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That's the Way the Cookie Crumbles: 62 All-New Commentaries on the Fascinating Chemistry of Everyday Life First Edition Edition

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ISBN-13: 978-1550225204
ISBN-10: 1550225200
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About the Author

Dr. Joe Schwarcz is the director of McGill University's Office for Chemistry and Society. He is the author of The Genie in the Bottle; Radar, Hula Hoops and Playful Pigs; and The Healing Power of Vitamins, Minerals, and Herbs. "Dr. Joe" also has a weekly radio program and a weekly column in the Montreal Gazette called "The Right Chemistry." He is the winner of the American Chemical Society's Stack-Grady Award for interpreting science to the public. He lives in Montreal, Quebec.

Excerpt. © Reprinted by permission. All rights reserved.

I look forward to my Friday mornings. That’s when I spend an hour and a half conversing with the public on CJAD Radio in Montreal. The idea behind the show is for me to provide reliable scientific information, answer questions about current concerns, and attempt to clear up some of the mysteries that permeate daily life. But the show is an education for me, as well. For over twenty years, it has allowed me to monitor the pulse of the population and gain a glimpse into its psyche. I have been pleased by callers who have made unusual scientific observations, elated by those with intriguing questions, and frustrated by the occasional demonstration of scientific illiteracy. I have also come to realize that people are burdened with numerous fears, both rational and irrational. And I have learned not to be surprised. Shocked, maybe — but never surprised.

“How do you wash microwaves out of socks?” one caller queried. I didn’t quite know what to make of this. Quickly, though, we established that he was not worried about having trodden on some stray microwaves, but he had heard about a device being marketed to reduce the risks of cell phone use. First of all, we need to understand that there is very little scientific evidence to suggest that cell phones are dangerous, other than to those who use them while driving. But that has not stopped the inventive marketers. They’ve come up with a socklike device that one places over the phone to absorb the “harmful microwaves.” The instructions that come along with this gem apparently instruct the user to launder the sock regularly to “wash out the radiation.” Total nonsense.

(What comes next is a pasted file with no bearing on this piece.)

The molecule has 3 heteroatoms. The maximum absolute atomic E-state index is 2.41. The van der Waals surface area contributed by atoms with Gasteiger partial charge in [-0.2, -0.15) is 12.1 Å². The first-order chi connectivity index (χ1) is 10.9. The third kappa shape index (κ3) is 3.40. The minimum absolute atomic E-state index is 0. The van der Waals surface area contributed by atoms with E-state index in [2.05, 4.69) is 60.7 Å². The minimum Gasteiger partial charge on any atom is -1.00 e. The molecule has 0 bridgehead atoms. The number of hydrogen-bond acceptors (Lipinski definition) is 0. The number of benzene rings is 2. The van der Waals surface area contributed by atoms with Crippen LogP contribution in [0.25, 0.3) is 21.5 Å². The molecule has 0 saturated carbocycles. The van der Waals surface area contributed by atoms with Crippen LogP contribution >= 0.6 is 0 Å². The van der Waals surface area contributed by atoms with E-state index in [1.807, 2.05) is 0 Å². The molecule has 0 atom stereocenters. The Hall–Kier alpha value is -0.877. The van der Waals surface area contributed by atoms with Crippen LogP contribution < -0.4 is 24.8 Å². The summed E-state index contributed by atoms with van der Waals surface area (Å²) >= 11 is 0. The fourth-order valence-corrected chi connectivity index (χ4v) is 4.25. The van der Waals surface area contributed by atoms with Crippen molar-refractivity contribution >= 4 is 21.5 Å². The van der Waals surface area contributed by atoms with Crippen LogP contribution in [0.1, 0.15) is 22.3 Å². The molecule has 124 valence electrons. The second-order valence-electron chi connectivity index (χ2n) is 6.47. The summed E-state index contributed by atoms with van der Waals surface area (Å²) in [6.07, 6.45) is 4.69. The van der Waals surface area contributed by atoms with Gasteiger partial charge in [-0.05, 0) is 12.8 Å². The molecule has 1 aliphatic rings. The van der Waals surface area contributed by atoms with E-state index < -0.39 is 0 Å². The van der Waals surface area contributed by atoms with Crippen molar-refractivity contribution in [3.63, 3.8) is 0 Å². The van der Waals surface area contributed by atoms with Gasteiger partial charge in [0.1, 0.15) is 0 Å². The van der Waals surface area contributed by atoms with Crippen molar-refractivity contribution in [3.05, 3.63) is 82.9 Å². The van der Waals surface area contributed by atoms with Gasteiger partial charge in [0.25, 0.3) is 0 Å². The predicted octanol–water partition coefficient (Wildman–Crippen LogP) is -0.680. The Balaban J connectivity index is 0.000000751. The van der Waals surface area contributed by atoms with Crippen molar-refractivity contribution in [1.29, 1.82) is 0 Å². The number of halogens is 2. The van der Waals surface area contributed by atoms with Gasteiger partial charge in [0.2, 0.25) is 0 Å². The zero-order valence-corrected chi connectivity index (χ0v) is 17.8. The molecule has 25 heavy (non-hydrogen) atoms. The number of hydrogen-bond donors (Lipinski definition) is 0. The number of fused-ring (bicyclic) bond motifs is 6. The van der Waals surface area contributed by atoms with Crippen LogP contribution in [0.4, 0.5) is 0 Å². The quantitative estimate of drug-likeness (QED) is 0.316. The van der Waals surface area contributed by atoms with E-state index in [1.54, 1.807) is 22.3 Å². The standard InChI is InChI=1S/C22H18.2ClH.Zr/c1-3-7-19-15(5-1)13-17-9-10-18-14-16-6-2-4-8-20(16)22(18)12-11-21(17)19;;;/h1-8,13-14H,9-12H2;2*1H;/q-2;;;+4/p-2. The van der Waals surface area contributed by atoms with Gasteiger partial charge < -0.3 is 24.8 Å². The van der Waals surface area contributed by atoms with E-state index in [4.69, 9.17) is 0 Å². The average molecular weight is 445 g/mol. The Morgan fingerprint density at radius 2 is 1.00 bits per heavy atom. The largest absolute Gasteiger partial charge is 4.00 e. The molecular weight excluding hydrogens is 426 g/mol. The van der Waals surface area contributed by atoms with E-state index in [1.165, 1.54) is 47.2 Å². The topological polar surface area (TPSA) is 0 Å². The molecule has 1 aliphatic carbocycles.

Microwaves are a form of energy, and they can indeed be absorbed by materials. After all, that’s how microwave ovens work. Moisture absorbs the waves, energizing the water molecules. They move around more rapidly, and it is this motion that we sense as heat. But microwaves cannot be stored in a substance for later release. It seems, though, that this contention is not restricted to scam artists who want to protect us from cell phones. A listener once called to ask how long one should allow microwaved food to stand after cooking to “allow the microwaves to escape.” Obviously, this person had been reading her microwave cookbook, which would have advised her to allow microwaved food to stand briefly before serving it. This is common practice, necessary to complete the cooking process. Contrary to what many think, microwaves do not penetrate food deeply. The exterior of the food in question is easily heated, but the inside cooks through heat transfer by conduction. That’s why the food must stand for a few minutes. It has nothing to do with allowing vagrant microwaves to escape.

Microwaves are not the only form of radiation causing undue concern. A terribly agitated caller was worried because after being x–rayed she was asked to take the films to her physician herself. She had heard all about exposure to x–rays being dangerous and thought that by carrying the films she was “exposing” herself. Since the infamous date of 9/11, a number of people have asked about wearing clothes that have gone through x–ray scanners at airports. They are concerned that these items may become radioactive and pose a risk to their health. Excessive exposure to x–rays can certainly be risky, but x–rayed items do not store and reemit radiation. Unfortunately, just a mention of the word radiation is often enough to alarm people.

A gentleman wanted to know what the safest way was to dispose of a broken compact–disc player. I didn’t realize what he was getting at until he asked whether a laser was a form of radiation, which of course it is. Radiation is nothing more than the propagation of energy through space. Turn on a light and you are exposed to radiation. The caller knew that CD players use a laser, and since lasers produce radiation, there had to be some risk. The laser beam in a CD player is just a special type of light beam that poses no danger at all, and it is only emitted when the device is on. So old CD players can be safely discarded. But old laminated pictures may be a different story.